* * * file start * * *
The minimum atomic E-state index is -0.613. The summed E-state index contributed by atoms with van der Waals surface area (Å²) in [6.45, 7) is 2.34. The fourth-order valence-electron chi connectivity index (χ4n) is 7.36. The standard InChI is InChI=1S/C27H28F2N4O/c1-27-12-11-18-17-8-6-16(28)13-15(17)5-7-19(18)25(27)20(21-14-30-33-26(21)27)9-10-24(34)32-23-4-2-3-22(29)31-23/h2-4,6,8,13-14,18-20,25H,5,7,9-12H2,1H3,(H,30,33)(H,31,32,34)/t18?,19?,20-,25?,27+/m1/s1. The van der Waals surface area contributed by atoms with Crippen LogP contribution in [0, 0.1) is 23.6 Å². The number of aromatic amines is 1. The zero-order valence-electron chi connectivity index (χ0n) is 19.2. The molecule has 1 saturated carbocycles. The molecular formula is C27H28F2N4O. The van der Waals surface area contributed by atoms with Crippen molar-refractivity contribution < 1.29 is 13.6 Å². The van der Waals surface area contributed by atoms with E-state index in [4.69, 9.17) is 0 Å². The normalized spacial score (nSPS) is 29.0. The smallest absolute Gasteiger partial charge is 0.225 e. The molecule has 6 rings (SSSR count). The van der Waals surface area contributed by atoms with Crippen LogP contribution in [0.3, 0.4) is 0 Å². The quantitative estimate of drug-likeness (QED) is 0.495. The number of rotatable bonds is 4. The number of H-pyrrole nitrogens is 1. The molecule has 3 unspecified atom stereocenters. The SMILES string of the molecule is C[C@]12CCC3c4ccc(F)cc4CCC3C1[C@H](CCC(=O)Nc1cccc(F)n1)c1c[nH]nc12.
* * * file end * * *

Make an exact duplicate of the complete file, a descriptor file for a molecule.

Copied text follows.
The minimum atomic E-state index is -0.613. The summed E-state index contributed by atoms with van der Waals surface area (Å²) in [6.45, 7) is 2.34. The fourth-order valence-electron chi connectivity index (χ4n) is 7.36. The standard InChI is InChI=1S/C27H28F2N4O/c1-27-12-11-18-17-8-6-16(28)13-15(17)5-7-19(18)25(27)20(21-14-30-33-26(21)27)9-10-24(34)32-23-4-2-3-22(29)31-23/h2-4,6,8,13-14,18-20,25H,5,7,9-12H2,1H3,(H,30,33)(H,31,32,34)/t18?,19?,20-,25?,27+/m1/s1. The van der Waals surface area contributed by atoms with Crippen LogP contribution in [0, 0.1) is 23.6 Å². The number of aromatic amines is 1. The zero-order valence-electron chi connectivity index (χ0n) is 19.2. The molecule has 1 saturated carbocycles. The molecular formula is C27H28F2N4O. The van der Waals surface area contributed by atoms with Crippen molar-refractivity contribution < 1.29 is 13.6 Å². The van der Waals surface area contributed by atoms with E-state index in [4.69, 9.17) is 0 Å². The normalized spacial score (nSPS) is 29.0. The smallest absolute Gasteiger partial charge is 0.225 e. The molecule has 6 rings (SSSR count). The van der Waals surface area contributed by atoms with Crippen LogP contribution in [0.3, 0.4) is 0 Å². The quantitative estimate of drug-likeness (QED) is 0.495. The number of rotatable bonds is 4. The number of H-pyrrole nitrogens is 1. The molecule has 3 unspecified atom stereocenters. The SMILES string of the molecule is C[C@]12CCC3c4ccc(F)cc4CCC3C1[C@H](CCC(=O)Nc1cccc(F)n1)c1c[nH]nc12.